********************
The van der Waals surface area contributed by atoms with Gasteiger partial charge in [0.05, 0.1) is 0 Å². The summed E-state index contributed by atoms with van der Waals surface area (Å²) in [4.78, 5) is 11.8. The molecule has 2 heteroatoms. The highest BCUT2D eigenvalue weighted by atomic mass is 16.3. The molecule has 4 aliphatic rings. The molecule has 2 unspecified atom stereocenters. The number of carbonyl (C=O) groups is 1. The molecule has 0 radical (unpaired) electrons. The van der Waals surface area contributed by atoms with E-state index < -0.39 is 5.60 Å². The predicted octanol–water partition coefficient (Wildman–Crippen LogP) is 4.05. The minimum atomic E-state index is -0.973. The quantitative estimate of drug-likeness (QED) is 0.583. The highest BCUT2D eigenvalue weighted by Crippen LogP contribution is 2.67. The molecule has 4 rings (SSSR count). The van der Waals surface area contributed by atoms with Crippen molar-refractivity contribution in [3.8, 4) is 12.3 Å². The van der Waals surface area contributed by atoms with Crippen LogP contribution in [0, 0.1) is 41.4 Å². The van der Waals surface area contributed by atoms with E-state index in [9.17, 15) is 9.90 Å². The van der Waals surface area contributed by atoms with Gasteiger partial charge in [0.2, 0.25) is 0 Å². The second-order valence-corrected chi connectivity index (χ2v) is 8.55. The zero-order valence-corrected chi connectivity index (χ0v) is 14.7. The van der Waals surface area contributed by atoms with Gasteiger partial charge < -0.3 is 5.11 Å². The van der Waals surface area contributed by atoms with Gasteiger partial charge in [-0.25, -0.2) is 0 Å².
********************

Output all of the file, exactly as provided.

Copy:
The van der Waals surface area contributed by atoms with Gasteiger partial charge in [0.05, 0.1) is 0 Å². The summed E-state index contributed by atoms with van der Waals surface area (Å²) in [4.78, 5) is 11.8. The molecule has 2 heteroatoms. The highest BCUT2D eigenvalue weighted by atomic mass is 16.3. The molecule has 4 aliphatic rings. The molecule has 2 unspecified atom stereocenters. The number of carbonyl (C=O) groups is 1. The molecule has 0 radical (unpaired) electrons. The van der Waals surface area contributed by atoms with E-state index < -0.39 is 5.60 Å². The predicted octanol–water partition coefficient (Wildman–Crippen LogP) is 4.05. The minimum atomic E-state index is -0.973. The quantitative estimate of drug-likeness (QED) is 0.583. The highest BCUT2D eigenvalue weighted by Crippen LogP contribution is 2.67. The molecule has 4 rings (SSSR count). The van der Waals surface area contributed by atoms with Crippen molar-refractivity contribution in [3.8, 4) is 12.3 Å². The van der Waals surface area contributed by atoms with Crippen LogP contribution in [0, 0.1) is 41.4 Å². The van der Waals surface area contributed by atoms with E-state index in [9.17, 15) is 9.90 Å². The van der Waals surface area contributed by atoms with Gasteiger partial charge in [0.2, 0.25) is 0 Å². The second-order valence-corrected chi connectivity index (χ2v) is 8.55. The zero-order valence-corrected chi connectivity index (χ0v) is 14.7. The van der Waals surface area contributed by atoms with Gasteiger partial charge < -0.3 is 5.11 Å². The van der Waals surface area contributed by atoms with Gasteiger partial charge in [-0.25, -0.2) is 0 Å².